On this Richard Rodgers song, Eric Dolphy's fiery brand of alto sax is replaced by his equally wistful virtuosity on flute. Accompanied by the delicate comping of the unheralded Jaki Byard, the suspended basslines of George Tucker, and the barely perceptible accents of the tasteful Roy Haynes, Dolphy starts his melodic intro with dreamily languishing gentleness. After lulling us into a cocoon of warmth and calm, he lets loose a crescendo of fluttering notes that could easily be part of a classical piece. He then leads into his rapidly developing and extremely creative solo where he demonstrates unquestioned instrumental mastery. His unerring ability to create harmonic interest on an instrument of limited possibilities is remarkable, as is his pure and uncompromised tonal quality. Here he is neither atonal nor free of melodic restraints, which would later become his mantle. Yet within the confines of this pretty, melancholic tune, Dolphy conveys the true pathos of its composer's intention. In my opinion, this is one of the finest representations of what can be achieved on jazz flute when played by a creative master.
Fluter Mark Weinstein's Straight No Chaser
is a collection of five originals and five covers. He and his band exhibit exceptional skill and taste as they interpret these compositions. Weinstein plays the classic "Straight No Chaser" on a bass flute. You hear his deep and forceful breaths almost as much as you do the frantic notes that result. This causes his playing on this piece to have almost a scat-singing effect. The clanging of the flute's keys is quite audible as Weinstein aggressively attacks them. This is also cool sounding. Who would have thought of playing a flute low and rough? The band attacks the tune from the start. Guitarist Stryker is particularly impressive during his solo, after which "Straight No Chaser" becomes a swinging affair. As I have mentioned in other reviews of flute players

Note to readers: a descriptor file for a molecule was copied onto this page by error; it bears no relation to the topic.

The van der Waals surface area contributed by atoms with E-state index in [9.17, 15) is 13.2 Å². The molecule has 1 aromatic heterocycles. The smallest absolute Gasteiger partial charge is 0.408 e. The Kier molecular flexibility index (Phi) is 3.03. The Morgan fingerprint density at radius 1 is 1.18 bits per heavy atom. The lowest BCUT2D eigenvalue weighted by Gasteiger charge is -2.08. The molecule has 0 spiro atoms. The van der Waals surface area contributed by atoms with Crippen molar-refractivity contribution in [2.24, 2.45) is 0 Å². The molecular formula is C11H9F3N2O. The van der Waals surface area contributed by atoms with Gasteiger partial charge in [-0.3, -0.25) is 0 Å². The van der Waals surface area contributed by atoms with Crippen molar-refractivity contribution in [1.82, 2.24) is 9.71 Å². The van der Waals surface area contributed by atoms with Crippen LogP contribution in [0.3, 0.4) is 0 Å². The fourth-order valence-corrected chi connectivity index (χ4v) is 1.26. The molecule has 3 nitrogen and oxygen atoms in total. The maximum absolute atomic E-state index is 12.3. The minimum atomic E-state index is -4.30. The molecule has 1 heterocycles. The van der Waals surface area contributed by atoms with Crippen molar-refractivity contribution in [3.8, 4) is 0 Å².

, they must work extra hard to get their instrument to be more versatile. Weinstein should be credited for his imagination and successful effort to put the flute across in a new light on this cut.
Guitarist Dave Stryker lends both tastefully restrained fretwork and this composition to flutist Mark Weinstein's latest album. On this lovely, minstrel-inspired ballad, each band member is allowed to stretch his harmonic concepts. Bassist Ed Howard puts in a flowing solo followed by Stryker's tender acoustic guitar rendering. The format of guitar, flute and bass has a somewhat medieval quality, and when Weinstein's airy flute enters the fray he extends the fairytale feel. Victor Lewis gently pushes the tune along with sparse but tasteful use of a subdued marching snare and shimmering cymbals work. When Lewis is set loose toward the close of the song, he responds with consummate taste and style. This almost-baroque composition is an unusual vehicle for these musicians, who can easily let fly on more up-tempo material. But it is a perfect showcase for Weinstein's pristine tone and the band's astute ability to adapt to the context of their material.
The late reed player Joe Farrell was considered to be a jazz journeyman and a good studio musician, appearing on hundreds of sessions and known as a dependable performer. His technique grew to be strong and admired, though he had some detractors who claimed he could not be subtle. Opinions are opinions. My opinion, for what it is worth, is that on "Molten Glass," he is plenty subtle.
The Joe Farrell Quartet
was Farrell's first album as leader. Those who own it are aware that it is one of the most important jazz albums of that time because it features upcoming jazz superstars Corea, Holland and DeJohnette. (John McLaughlin also appears on one cut). The album is a bit schizophrenic. Half the tunes are melodious. The other cuts are portions free jazz and sound effects.
"Molten Glass" is a lovely composition. It could easily be imagined as a movie soundtrack theme behind Audrey Hepburn. Corea, Holland and DeJohnette expertly clear the way for Farrell. He then maps out the route for this delicate ballad with his flighty and lyrical flute playing. The rhythm section expertly keeps time as Corea adds occasional shading chords. Corea's solo turn is quite pleasing as he continues along the trail Farrell had laid. "Molten Glass" is a fragile and delicate work that is based much upon the subtlety of Farrell's pen and flute.